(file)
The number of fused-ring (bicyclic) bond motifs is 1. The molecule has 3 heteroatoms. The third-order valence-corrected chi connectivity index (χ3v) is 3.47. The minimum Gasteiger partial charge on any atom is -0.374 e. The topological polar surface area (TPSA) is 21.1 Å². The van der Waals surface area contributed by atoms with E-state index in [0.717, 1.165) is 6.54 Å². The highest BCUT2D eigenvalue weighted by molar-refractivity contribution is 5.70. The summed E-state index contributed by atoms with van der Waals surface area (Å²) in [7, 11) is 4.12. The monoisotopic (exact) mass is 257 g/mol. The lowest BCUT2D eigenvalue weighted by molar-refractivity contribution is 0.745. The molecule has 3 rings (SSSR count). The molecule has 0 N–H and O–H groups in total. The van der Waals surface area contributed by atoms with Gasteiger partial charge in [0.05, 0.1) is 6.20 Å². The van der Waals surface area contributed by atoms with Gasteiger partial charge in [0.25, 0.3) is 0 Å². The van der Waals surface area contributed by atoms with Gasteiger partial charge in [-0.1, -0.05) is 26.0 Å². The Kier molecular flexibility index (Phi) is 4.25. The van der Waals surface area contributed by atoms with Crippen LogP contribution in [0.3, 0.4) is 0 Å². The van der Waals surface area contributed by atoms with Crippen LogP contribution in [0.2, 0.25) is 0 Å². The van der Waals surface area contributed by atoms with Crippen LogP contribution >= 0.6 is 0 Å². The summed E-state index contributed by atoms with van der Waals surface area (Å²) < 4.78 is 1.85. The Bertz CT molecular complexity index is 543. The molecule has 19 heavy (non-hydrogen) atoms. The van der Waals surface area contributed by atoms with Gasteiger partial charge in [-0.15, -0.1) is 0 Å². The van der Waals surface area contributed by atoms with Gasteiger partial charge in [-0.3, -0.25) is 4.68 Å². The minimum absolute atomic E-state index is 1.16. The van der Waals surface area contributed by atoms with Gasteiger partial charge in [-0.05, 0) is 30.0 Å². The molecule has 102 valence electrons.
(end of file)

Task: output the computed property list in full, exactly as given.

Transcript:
The number of fused-ring (bicyclic) bond motifs is 1. The molecule has 3 heteroatoms. The third-order valence-corrected chi connectivity index (χ3v) is 3.47. The minimum Gasteiger partial charge on any atom is -0.374 e. The topological polar surface area (TPSA) is 21.1 Å². The van der Waals surface area contributed by atoms with E-state index in [0.717, 1.165) is 6.54 Å². The highest BCUT2D eigenvalue weighted by molar-refractivity contribution is 5.70. The summed E-state index contributed by atoms with van der Waals surface area (Å²) in [7, 11) is 4.12. The monoisotopic (exact) mass is 257 g/mol. The lowest BCUT2D eigenvalue weighted by molar-refractivity contribution is 0.745. The molecule has 3 rings (SSSR count). The molecule has 0 N–H and O–H groups in total. The van der Waals surface area contributed by atoms with Gasteiger partial charge in [0.05, 0.1) is 6.20 Å². The van der Waals surface area contributed by atoms with Gasteiger partial charge in [0.25, 0.3) is 0 Å². The van der Waals surface area contributed by atoms with Gasteiger partial charge in [-0.1, -0.05) is 26.0 Å². The Kier molecular flexibility index (Phi) is 4.25. The van der Waals surface area contributed by atoms with Crippen LogP contribution in [0.3, 0.4) is 0 Å². The van der Waals surface area contributed by atoms with Crippen LogP contribution in [0.2, 0.25) is 0 Å². The van der Waals surface area contributed by atoms with Crippen LogP contribution >= 0.6 is 0 Å². The summed E-state index contributed by atoms with van der Waals surface area (Å²) < 4.78 is 1.85. The Bertz CT molecular complexity index is 543. The molecule has 19 heavy (non-hydrogen) atoms. The van der Waals surface area contributed by atoms with Gasteiger partial charge in [-0.15, -0.1) is 0 Å². The van der Waals surface area contributed by atoms with Gasteiger partial charge in [-0.3, -0.25) is 4.68 Å². The minimum absolute atomic E-state index is 1.16. The van der Waals surface area contributed by atoms with Gasteiger partial charge in [-0.05, 0) is 30.0 Å². The molecule has 102 valence electrons.